While renovations of facilities and the purchasing of equipment will take some time, workforce training will begin immediately.
“We’ll work with the local community,” Whittingham said. “The mayors of the towns are totally on board with us. We’re trying to work with the high schools and community colleges to organize it–from floor workers up to executive suites. We’d like to work with the local high school because there might be students who are interested in this sort of career who don’t want to go on to college, and we’ll train them right away.”
New York recently doubled its energy storage target to at least 6 GW by 2030, which will enable the state to meet its bold renewable energy goals and provide a pathway to supplant fossil-fueled generators that disproportionately affect disadvantaged communities. The target – currently the largest in the country – will be backed by needed market reforms and cost-effective procurement mechanisms to capture the full benefits of energy storage.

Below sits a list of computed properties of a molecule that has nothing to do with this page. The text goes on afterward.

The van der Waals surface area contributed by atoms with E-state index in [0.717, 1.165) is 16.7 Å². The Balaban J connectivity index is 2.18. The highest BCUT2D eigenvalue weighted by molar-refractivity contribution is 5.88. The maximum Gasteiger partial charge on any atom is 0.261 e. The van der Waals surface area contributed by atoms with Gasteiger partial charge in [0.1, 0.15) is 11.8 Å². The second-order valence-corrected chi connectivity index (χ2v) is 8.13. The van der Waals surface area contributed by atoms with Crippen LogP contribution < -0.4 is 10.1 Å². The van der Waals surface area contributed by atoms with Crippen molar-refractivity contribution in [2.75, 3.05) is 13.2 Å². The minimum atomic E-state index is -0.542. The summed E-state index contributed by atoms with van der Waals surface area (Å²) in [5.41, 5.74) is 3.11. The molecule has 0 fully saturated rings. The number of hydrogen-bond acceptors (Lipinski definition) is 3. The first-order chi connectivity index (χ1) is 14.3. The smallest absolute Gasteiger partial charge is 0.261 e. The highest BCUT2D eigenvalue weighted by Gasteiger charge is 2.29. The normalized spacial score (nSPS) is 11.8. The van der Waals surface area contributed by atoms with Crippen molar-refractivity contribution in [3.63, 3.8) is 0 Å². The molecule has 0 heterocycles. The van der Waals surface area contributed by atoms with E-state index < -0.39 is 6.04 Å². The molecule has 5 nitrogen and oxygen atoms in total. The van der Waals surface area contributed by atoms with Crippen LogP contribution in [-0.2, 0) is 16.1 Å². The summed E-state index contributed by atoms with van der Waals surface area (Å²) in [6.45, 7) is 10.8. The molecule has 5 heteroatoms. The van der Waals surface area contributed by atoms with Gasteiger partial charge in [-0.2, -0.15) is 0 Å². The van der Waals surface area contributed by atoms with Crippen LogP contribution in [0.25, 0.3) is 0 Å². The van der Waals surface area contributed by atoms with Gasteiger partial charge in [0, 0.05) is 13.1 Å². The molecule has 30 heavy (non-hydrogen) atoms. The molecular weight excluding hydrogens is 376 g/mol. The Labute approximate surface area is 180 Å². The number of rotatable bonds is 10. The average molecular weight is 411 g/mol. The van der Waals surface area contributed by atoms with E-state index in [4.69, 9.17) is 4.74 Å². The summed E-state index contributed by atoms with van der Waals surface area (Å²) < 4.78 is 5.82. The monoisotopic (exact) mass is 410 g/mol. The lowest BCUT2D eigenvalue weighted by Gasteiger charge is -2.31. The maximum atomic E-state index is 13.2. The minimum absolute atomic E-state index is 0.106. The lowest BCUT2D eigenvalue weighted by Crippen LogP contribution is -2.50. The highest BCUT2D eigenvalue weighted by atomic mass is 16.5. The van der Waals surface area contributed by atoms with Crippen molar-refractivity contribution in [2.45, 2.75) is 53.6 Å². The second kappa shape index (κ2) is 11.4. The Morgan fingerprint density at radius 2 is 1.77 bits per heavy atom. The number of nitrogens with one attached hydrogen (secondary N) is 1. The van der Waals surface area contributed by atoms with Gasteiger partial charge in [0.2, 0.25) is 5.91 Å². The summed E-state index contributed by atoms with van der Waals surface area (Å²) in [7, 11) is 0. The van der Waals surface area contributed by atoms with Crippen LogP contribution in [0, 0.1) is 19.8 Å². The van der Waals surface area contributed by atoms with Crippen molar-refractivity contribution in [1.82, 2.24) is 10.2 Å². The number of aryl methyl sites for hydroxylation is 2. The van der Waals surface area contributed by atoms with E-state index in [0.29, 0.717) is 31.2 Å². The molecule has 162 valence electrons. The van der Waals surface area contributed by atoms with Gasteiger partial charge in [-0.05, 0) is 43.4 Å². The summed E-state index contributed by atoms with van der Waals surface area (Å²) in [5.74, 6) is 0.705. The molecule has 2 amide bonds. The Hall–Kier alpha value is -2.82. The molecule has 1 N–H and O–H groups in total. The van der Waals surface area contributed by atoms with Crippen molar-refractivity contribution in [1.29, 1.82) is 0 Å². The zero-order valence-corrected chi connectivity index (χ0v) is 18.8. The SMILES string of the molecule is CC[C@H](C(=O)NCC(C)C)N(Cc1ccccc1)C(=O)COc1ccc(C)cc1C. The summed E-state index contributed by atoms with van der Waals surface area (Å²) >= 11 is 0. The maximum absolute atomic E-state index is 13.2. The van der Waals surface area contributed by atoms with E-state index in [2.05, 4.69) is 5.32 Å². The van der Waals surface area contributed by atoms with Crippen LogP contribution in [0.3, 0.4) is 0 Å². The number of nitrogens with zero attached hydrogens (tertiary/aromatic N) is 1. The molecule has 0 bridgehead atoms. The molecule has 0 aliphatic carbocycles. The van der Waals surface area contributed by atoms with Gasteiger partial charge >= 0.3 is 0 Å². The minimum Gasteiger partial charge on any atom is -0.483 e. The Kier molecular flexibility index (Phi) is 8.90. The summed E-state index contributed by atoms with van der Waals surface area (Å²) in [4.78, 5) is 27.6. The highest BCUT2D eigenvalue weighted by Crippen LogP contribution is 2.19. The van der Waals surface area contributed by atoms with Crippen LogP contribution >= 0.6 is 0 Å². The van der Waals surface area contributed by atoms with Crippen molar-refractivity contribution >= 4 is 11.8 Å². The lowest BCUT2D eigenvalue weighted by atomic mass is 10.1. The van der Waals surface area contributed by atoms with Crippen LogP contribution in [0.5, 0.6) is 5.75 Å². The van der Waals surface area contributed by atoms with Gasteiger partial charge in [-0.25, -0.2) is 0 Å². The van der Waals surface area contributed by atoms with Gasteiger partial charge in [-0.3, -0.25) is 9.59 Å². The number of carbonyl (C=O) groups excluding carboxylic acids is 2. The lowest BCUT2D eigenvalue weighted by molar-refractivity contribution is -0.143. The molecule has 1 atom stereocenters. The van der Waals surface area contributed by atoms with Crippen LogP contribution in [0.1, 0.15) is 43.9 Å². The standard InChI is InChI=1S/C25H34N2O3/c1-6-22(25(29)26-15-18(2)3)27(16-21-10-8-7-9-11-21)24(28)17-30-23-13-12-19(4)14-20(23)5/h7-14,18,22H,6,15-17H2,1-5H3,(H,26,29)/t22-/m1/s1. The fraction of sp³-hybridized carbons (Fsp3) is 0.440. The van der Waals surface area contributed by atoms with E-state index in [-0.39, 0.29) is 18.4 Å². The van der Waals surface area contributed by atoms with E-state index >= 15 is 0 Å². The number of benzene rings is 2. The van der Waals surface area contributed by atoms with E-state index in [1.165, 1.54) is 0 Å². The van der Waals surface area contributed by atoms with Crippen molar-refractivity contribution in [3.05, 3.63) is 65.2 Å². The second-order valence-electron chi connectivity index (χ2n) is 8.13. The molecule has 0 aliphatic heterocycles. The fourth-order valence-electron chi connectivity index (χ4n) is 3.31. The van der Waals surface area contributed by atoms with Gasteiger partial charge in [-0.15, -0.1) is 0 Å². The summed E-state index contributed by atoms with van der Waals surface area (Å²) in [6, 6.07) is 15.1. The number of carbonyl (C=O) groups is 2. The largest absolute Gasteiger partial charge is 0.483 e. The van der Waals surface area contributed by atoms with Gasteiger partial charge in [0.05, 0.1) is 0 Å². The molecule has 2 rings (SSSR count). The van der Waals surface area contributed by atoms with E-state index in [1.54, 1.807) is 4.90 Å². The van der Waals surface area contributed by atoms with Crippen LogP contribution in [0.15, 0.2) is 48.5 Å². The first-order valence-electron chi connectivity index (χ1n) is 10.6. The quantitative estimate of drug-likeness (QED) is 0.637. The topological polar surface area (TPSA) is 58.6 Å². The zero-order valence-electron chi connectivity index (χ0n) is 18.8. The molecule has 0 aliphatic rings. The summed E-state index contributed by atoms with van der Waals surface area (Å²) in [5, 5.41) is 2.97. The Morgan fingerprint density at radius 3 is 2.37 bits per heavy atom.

New York’s updated Energy Storage Roadmap will identify research and development needs to accelerate technology innovation, particularly for long-duration energy storage. It will also outline ways to incentivize the private market to produce sufficient storage capacity to meet the state’s ambitious clean energy targets.
“I think the big thing is that New York State would like to use American technology and American-made batteries, and that’s one of our goals right now since all of the storage facilities get their batteries from Asia,” Whittingham said. “Despite what politicians say, the states are moving ahead anyway. I was recently in Louisville, KY, for the Derby and they have three Asian companies that want to build battery gigafactories there. I think they’re giving them matching money to entice them. People realize this is the future, it’s going to happen, and they’re encouraging it.”
Advancing lithium-ion technology